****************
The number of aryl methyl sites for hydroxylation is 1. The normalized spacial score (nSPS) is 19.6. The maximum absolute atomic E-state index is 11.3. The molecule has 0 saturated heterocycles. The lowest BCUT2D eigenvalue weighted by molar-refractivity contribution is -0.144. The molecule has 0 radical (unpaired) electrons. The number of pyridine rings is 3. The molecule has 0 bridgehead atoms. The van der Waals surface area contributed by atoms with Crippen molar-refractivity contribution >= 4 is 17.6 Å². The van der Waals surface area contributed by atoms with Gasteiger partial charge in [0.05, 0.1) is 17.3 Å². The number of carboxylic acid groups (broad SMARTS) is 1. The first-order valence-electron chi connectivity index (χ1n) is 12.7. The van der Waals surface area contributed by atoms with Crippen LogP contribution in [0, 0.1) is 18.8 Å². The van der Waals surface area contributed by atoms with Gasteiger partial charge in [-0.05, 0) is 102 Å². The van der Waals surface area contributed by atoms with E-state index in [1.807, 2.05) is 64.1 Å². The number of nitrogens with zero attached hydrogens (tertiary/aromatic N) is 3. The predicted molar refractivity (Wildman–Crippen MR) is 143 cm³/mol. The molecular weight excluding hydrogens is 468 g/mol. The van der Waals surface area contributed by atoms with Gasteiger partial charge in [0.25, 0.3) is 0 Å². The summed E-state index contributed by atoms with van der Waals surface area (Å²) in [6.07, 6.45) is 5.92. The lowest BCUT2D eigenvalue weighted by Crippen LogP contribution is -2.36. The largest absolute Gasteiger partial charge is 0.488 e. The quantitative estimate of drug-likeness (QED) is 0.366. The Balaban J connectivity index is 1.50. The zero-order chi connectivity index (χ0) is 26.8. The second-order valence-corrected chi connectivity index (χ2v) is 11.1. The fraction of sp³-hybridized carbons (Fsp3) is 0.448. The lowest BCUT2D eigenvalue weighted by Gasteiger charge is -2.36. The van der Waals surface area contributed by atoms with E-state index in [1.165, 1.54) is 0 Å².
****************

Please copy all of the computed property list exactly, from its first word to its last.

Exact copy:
The number of aryl methyl sites for hydroxylation is 1. The normalized spacial score (nSPS) is 19.6. The maximum absolute atomic E-state index is 11.3. The molecule has 0 saturated heterocycles. The lowest BCUT2D eigenvalue weighted by molar-refractivity contribution is -0.144. The molecule has 0 radical (unpaired) electrons. The number of pyridine rings is 3. The molecule has 0 bridgehead atoms. The van der Waals surface area contributed by atoms with Crippen molar-refractivity contribution >= 4 is 17.6 Å². The van der Waals surface area contributed by atoms with Gasteiger partial charge in [0.05, 0.1) is 17.3 Å². The number of carboxylic acid groups (broad SMARTS) is 1. The first-order valence-electron chi connectivity index (χ1n) is 12.7. The van der Waals surface area contributed by atoms with Crippen LogP contribution in [0, 0.1) is 18.8 Å². The van der Waals surface area contributed by atoms with Gasteiger partial charge in [-0.05, 0) is 102 Å². The van der Waals surface area contributed by atoms with E-state index in [1.807, 2.05) is 64.1 Å². The number of nitrogens with zero attached hydrogens (tertiary/aromatic N) is 3. The predicted molar refractivity (Wildman–Crippen MR) is 143 cm³/mol. The molecular weight excluding hydrogens is 468 g/mol. The van der Waals surface area contributed by atoms with Gasteiger partial charge in [0.25, 0.3) is 0 Å². The summed E-state index contributed by atoms with van der Waals surface area (Å²) in [6.07, 6.45) is 5.92. The lowest BCUT2D eigenvalue weighted by Crippen LogP contribution is -2.36. The largest absolute Gasteiger partial charge is 0.488 e. The quantitative estimate of drug-likeness (QED) is 0.366. The Balaban J connectivity index is 1.50. The zero-order chi connectivity index (χ0) is 26.8. The second-order valence-corrected chi connectivity index (χ2v) is 11.1. The fraction of sp³-hybridized carbons (Fsp3) is 0.448. The lowest BCUT2D eigenvalue weighted by Gasteiger charge is -2.36. The van der Waals surface area contributed by atoms with E-state index in [1.165, 1.54) is 0 Å².